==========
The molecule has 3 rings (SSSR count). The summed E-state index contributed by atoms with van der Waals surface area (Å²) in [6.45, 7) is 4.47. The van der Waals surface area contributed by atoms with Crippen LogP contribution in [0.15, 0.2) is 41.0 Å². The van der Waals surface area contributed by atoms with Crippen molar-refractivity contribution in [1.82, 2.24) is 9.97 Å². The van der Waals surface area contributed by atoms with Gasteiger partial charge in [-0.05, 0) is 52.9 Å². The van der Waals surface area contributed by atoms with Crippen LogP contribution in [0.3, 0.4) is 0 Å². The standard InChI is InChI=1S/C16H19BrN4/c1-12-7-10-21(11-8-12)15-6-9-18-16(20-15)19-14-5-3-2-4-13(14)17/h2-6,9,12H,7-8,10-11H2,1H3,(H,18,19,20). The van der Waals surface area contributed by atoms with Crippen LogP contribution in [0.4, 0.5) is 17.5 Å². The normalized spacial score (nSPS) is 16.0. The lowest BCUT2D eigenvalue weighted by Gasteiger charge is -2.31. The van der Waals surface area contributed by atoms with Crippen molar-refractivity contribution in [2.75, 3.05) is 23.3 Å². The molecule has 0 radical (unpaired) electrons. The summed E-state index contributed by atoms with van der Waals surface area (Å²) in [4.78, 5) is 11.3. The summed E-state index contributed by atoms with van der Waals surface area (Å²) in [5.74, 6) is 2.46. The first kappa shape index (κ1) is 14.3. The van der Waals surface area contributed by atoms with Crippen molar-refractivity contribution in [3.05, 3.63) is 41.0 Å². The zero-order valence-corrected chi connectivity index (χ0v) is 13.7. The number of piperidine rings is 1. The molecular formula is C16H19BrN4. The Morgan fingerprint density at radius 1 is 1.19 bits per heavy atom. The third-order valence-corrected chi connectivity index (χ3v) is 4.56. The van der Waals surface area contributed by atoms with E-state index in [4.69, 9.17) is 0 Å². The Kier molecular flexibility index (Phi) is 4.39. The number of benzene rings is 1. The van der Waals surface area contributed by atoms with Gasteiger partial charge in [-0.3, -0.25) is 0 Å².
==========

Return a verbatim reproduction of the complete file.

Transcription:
The molecule has 3 rings (SSSR count). The summed E-state index contributed by atoms with van der Waals surface area (Å²) in [6.45, 7) is 4.47. The van der Waals surface area contributed by atoms with Crippen LogP contribution in [0.15, 0.2) is 41.0 Å². The van der Waals surface area contributed by atoms with Crippen molar-refractivity contribution in [1.82, 2.24) is 9.97 Å². The van der Waals surface area contributed by atoms with Gasteiger partial charge in [-0.05, 0) is 52.9 Å². The van der Waals surface area contributed by atoms with Crippen LogP contribution in [0.3, 0.4) is 0 Å². The standard InChI is InChI=1S/C16H19BrN4/c1-12-7-10-21(11-8-12)15-6-9-18-16(20-15)19-14-5-3-2-4-13(14)17/h2-6,9,12H,7-8,10-11H2,1H3,(H,18,19,20). The van der Waals surface area contributed by atoms with Crippen LogP contribution in [0.4, 0.5) is 17.5 Å². The normalized spacial score (nSPS) is 16.0. The lowest BCUT2D eigenvalue weighted by Gasteiger charge is -2.31. The van der Waals surface area contributed by atoms with Crippen molar-refractivity contribution in [2.75, 3.05) is 23.3 Å². The molecule has 0 radical (unpaired) electrons. The summed E-state index contributed by atoms with van der Waals surface area (Å²) in [4.78, 5) is 11.3. The summed E-state index contributed by atoms with van der Waals surface area (Å²) in [5.74, 6) is 2.46. The first kappa shape index (κ1) is 14.3. The van der Waals surface area contributed by atoms with Crippen molar-refractivity contribution in [3.05, 3.63) is 41.0 Å². The zero-order valence-corrected chi connectivity index (χ0v) is 13.7. The number of piperidine rings is 1. The molecular formula is C16H19BrN4. The Morgan fingerprint density at radius 1 is 1.19 bits per heavy atom. The third-order valence-corrected chi connectivity index (χ3v) is 4.56. The van der Waals surface area contributed by atoms with E-state index in [4.69, 9.17) is 0 Å². The Kier molecular flexibility index (Phi) is 4.39. The number of benzene rings is 1. The van der Waals surface area contributed by atoms with Gasteiger partial charge in [-0.3, -0.25) is 0 Å².